Brought up on science fiction, we have often pitted man against machine, but in the world of finance, it is by working together that they produce the best outcomes.
Following his defeat by Deep Blue in 1997, chess champion Garry Kasparov launched a new concept, Advanced Chess, where man and machine would no longer compete but instead work together to create a human-computer player. Applied to finance, this idea is being brought to life in the form of quantitative tools designed as sparring partners for wealth managers to get the most out of human intuition and artificial intelligence.
First, technology is the natural choice for processing information. Data, which is ever more voluminous and increasingly available instantaneously, can now be processed, allowing complex decisions to be taken in real time. The cloud, miniaturisation and soon, perhaps, quantum processors, are enabling constant growth in storage and calculation capacity. We can use this capacity to store and analyse market data, financial data, press reports and now – thanks to social media – investor psychology in real time.
However, this requires mastery of increasingly advanced technology – distributed processing using grid computing, machine learning algorithms and semantic analysis using natural language processing tools. These tools have traditionally been the prerogative of tech firms, because they demand specialist expertise that is not necessarily available in financial institutions. Some companies have nonetheless managed to integrate this expertise internally or within a dedicated subsidiary, organised like a Silicon Valley firm with teams of engineers – quants, data scientists and developers – equipped with the latest infrastructure and working in partnership with the business using agile principles. At SILEX, for example, 20% of staff are part of the Technology division.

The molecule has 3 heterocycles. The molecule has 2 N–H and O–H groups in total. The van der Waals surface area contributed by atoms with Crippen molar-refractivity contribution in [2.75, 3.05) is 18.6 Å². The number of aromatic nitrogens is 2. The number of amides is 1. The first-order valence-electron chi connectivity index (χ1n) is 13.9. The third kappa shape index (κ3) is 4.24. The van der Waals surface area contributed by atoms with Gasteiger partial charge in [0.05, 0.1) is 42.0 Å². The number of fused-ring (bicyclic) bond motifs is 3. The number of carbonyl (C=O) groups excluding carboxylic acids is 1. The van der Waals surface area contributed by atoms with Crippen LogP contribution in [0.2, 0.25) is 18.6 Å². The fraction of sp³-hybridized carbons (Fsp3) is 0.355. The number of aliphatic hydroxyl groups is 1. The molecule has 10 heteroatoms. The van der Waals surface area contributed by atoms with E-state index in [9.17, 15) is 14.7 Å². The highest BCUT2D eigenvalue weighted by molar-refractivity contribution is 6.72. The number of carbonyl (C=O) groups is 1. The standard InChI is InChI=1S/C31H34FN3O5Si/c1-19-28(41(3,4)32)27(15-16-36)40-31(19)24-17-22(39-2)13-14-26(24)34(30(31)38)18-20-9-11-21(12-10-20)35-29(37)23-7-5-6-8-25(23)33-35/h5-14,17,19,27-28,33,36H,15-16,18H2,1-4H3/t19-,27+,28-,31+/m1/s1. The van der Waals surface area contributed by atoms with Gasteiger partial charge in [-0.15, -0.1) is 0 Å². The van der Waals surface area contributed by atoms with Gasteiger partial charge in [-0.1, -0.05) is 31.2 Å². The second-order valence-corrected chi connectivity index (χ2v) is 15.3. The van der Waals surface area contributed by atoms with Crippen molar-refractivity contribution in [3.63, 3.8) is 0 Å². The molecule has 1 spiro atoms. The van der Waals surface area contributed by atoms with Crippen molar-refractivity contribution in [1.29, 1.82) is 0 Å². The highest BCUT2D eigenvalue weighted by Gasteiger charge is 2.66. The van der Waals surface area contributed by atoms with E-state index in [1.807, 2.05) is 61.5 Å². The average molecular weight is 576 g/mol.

Data analysis supports investment and asset allocation at various stages.
- Measuring risk is not intuitive, because financial returns do not follow the normal laws of distribution. The correlations between assets change depending on market regimes. Committing to respecting a risk mandate requires specific tools.
- Quickly explaining performance requires calculations of contributions and advanced attributions to interpret results and figures.
- Selecting investment vehicles demands the manipulation of large volumes of data. There are currently 50,887 funds domiciled in Europe, and constructing databases would appear to be crucial when it comes to analysing them.
- Sharing information with our partners, which they share with their clients. Technology serves the reporting process and on-demand availability tools.
- Providing alerts about past and future events for a portfolio: these are the lifecycle tools of structured products.
So, technology is not an alternative to humans, and robo-advisors are likely to remain confined within the industry to highly standardised offerings. The role of humans, with their intuition and experience, is vital. Data, where it is analysed, increases the capacity to make the right decisions, like a co-pilot on an aeroplane.